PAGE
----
The hon. Lady is right that we have a big challenge in relation to aviation growth in the south-east. What I did not hear her do was repeat Labour’s policy to build a third runway at Heathrow airport. Perhaps at some stage she could tell the House whether that remains Labour’s policy. The coalition Government cancelled the third runway at Heathrow because of the unacceptable environmental burden that it imposed, but we are committed to developing a new and sustainable aviation strategy that will allow the growth of aviation in the UK—but only when it meets its environmental obligations.
Motorway Speed Limits
My ministerial colleagues and I have received a variety of representations, including via the red tape challenge to the highways regulations, on the subject of varying the motorway speed limit. The issue raises interesting aspects of our current behaviour, and we will continue to look at it.
The maximum motorway speed limit in several European countries, including France, Italy and Germany, is currently greater than 80 mph. In order to help deliver the economic benefit of reduced journey time, will my hon. Friend consider increasing the motorway speed limit to 80 mph?
The existing limit has been in place since the ’60s. We will weigh up safety and environmental aspects against enforcement—although we all know that 70 mph is not being enforced—and how increasing the speed limit to 80 mph would help the country to grow in infrastructure. We will look at the balance in those areas.
In assessing the impact on safety of increasing motorway speed limits, does the Minister agree that another potential consequence will be our ability to meet our carbon dioxide emission targets? Has he received any representations from his right hon. Friend the Secretary of State for Energy and Climate Change who, as we know, is something of an expert on these matters?
I have great respect for the hon. Gentleman, who had my job before me, but he should have listened to the answer I gave a few moments ago before reading out his prepared question. We will balance the environmental aspects against the safety aspects, and also take into account the legislative process and whether or not we can get Britain moving better.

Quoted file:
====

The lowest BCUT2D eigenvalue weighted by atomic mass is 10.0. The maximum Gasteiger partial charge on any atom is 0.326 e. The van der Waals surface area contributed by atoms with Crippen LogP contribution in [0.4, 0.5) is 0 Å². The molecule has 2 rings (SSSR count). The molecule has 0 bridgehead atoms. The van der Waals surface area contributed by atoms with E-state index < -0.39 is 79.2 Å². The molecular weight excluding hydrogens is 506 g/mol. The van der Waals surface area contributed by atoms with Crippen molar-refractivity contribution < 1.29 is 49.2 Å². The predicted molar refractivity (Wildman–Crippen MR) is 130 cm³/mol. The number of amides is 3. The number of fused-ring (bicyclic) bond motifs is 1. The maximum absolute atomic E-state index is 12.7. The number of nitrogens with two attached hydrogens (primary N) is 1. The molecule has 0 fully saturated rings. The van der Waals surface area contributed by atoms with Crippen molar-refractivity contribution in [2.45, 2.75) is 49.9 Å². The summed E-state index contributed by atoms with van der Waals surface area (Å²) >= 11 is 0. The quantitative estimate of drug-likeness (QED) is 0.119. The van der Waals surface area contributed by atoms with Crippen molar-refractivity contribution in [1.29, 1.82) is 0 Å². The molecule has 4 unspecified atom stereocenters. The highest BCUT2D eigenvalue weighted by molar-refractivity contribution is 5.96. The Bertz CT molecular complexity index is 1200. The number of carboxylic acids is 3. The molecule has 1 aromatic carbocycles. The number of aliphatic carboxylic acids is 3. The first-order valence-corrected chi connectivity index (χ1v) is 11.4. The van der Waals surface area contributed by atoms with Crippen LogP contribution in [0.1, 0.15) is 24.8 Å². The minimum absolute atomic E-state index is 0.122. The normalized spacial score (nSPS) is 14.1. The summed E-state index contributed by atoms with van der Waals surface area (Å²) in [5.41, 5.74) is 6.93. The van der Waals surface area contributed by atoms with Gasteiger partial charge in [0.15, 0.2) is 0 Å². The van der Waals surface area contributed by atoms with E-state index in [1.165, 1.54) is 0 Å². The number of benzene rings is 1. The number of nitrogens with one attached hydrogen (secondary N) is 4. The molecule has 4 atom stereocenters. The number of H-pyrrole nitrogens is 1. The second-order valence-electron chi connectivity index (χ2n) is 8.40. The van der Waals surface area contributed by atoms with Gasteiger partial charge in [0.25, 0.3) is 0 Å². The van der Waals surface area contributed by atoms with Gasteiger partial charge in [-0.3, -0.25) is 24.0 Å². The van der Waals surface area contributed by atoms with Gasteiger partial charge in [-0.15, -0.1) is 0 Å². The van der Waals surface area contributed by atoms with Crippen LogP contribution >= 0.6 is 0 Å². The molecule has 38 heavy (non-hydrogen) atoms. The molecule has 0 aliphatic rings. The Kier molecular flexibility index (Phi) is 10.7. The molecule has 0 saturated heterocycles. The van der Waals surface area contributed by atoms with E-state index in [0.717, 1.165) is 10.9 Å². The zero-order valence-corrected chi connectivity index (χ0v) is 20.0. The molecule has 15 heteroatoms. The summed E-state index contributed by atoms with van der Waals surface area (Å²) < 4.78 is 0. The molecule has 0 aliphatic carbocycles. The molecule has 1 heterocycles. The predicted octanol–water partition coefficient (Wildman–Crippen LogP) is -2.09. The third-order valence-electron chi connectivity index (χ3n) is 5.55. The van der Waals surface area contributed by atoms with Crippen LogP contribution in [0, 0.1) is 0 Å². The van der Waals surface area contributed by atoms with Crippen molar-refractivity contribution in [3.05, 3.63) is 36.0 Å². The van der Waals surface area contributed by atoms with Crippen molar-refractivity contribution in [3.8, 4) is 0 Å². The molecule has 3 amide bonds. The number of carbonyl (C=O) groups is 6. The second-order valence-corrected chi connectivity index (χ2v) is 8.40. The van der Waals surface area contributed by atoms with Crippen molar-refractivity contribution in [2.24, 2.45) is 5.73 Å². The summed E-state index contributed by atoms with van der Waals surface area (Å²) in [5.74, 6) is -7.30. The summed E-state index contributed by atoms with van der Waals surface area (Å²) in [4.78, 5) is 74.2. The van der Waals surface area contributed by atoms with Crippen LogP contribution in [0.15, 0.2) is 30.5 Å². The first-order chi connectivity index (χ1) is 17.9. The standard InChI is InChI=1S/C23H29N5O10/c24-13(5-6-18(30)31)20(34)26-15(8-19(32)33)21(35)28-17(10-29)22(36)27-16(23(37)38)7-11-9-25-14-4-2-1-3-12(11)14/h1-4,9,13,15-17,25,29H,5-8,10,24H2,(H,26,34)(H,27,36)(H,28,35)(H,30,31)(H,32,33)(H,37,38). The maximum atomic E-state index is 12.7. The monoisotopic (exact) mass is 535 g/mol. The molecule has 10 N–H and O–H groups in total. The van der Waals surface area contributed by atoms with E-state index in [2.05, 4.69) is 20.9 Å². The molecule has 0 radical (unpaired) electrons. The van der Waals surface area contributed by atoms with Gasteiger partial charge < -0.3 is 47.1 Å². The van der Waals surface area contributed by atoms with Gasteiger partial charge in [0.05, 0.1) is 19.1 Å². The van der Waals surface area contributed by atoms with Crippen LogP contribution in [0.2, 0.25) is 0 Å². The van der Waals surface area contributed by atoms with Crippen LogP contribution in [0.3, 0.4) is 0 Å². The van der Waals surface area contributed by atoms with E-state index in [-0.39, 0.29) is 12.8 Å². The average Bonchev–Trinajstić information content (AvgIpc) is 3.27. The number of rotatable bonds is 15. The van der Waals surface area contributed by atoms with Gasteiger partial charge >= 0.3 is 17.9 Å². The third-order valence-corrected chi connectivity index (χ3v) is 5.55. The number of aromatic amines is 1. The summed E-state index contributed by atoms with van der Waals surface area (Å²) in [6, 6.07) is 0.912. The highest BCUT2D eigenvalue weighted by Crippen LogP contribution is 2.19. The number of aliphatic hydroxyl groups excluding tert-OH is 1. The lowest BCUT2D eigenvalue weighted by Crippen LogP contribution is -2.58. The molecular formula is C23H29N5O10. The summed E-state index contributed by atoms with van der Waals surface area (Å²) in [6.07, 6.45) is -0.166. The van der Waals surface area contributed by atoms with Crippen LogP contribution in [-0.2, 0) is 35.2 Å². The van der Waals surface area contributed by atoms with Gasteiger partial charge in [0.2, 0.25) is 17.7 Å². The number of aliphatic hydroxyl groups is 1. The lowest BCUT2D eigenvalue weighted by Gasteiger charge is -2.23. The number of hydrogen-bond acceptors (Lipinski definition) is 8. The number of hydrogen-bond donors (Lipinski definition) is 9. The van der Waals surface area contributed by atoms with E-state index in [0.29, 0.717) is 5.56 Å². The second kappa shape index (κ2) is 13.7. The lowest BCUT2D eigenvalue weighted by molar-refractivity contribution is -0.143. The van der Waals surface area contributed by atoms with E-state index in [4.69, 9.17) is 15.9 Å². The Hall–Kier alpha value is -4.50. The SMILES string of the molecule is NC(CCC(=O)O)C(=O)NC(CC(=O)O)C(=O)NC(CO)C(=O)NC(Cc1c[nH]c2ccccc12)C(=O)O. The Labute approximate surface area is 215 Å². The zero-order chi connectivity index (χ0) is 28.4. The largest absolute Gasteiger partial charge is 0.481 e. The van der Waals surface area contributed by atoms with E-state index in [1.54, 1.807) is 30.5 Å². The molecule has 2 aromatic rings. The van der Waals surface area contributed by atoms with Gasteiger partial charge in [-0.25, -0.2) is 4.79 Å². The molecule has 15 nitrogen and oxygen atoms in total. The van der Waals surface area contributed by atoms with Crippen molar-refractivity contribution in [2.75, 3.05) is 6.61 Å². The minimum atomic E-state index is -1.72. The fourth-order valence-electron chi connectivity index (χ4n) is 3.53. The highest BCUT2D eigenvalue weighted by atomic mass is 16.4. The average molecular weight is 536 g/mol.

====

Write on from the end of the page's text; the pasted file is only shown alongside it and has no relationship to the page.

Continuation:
The hon. Gentleman should also have listened to what I said. I did not say that we had conducted the consultation; I said we would balance various aspects during the consultation, and I am sure he would like to take part in that consultation and in our discussion about what is the right balance.
We are providing local authorities with the right tools and the freedom to use them effectively. Our £560 million local sustainable transport fund will contribute to local schemes that support growth and reduce carbon.
Last week, in answer to a written question that I tabled on street works, the Minister stated that an independent report had found that legislation was “fit for purpose” but local authority practice needed to improve. He can certainly say that again! He only has to step outside this building to see the chaos caused by nearby street works that continue for week after week with no work actually being done, and that pattern is repeated across London and the rest of urban Britain. What is he going to do to create a sense of urgency about freeing up the roads—and, as a start, will he get Boris to focus on his day job and start sorting out London’s roads?